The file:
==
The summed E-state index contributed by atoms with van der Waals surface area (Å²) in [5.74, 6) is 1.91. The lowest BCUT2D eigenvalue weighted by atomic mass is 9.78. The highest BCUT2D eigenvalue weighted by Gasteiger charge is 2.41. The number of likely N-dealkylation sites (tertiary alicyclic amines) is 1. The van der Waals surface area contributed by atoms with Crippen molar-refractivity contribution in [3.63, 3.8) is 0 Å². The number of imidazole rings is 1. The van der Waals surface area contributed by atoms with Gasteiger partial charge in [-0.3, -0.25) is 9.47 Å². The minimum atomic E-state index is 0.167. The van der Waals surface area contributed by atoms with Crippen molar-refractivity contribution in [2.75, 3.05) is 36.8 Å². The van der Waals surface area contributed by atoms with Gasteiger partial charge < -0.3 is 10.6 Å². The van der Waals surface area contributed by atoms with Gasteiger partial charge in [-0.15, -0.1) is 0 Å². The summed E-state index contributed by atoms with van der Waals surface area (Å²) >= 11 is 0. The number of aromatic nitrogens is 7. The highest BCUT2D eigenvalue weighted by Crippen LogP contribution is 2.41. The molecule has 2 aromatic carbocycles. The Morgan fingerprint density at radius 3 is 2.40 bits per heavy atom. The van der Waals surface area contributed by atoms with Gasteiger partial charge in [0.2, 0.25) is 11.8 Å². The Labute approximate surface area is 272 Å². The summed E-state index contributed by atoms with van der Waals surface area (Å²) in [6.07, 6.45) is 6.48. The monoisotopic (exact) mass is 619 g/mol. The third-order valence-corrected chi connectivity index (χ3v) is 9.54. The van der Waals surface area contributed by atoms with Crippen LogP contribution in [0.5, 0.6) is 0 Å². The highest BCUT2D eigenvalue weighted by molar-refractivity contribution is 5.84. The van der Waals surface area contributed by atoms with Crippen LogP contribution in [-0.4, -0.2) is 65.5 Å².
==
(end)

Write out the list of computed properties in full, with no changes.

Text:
The summed E-state index contributed by atoms with van der Waals surface area (Å²) in [5.74, 6) is 1.91. The lowest BCUT2D eigenvalue weighted by atomic mass is 9.78. The highest BCUT2D eigenvalue weighted by Gasteiger charge is 2.41. The number of likely N-dealkylation sites (tertiary alicyclic amines) is 1. The van der Waals surface area contributed by atoms with Crippen molar-refractivity contribution in [3.63, 3.8) is 0 Å². The number of imidazole rings is 1. The van der Waals surface area contributed by atoms with Gasteiger partial charge in [-0.3, -0.25) is 9.47 Å². The minimum atomic E-state index is 0.167. The van der Waals surface area contributed by atoms with Crippen molar-refractivity contribution in [2.75, 3.05) is 36.8 Å². The van der Waals surface area contributed by atoms with Gasteiger partial charge < -0.3 is 10.6 Å². The van der Waals surface area contributed by atoms with Gasteiger partial charge in [-0.15, -0.1) is 0 Å². The summed E-state index contributed by atoms with van der Waals surface area (Å²) >= 11 is 0. The number of aromatic nitrogens is 7. The highest BCUT2D eigenvalue weighted by Crippen LogP contribution is 2.41. The molecule has 2 aromatic carbocycles. The Morgan fingerprint density at radius 3 is 2.40 bits per heavy atom. The van der Waals surface area contributed by atoms with Gasteiger partial charge in [0.2, 0.25) is 11.8 Å². The Labute approximate surface area is 272 Å². The summed E-state index contributed by atoms with van der Waals surface area (Å²) in [6.07, 6.45) is 6.48. The monoisotopic (exact) mass is 619 g/mol. The third-order valence-corrected chi connectivity index (χ3v) is 9.54. The van der Waals surface area contributed by atoms with Crippen LogP contribution in [0.5, 0.6) is 0 Å². The highest BCUT2D eigenvalue weighted by molar-refractivity contribution is 5.84. The van der Waals surface area contributed by atoms with Crippen LogP contribution in [-0.4, -0.2) is 65.5 Å².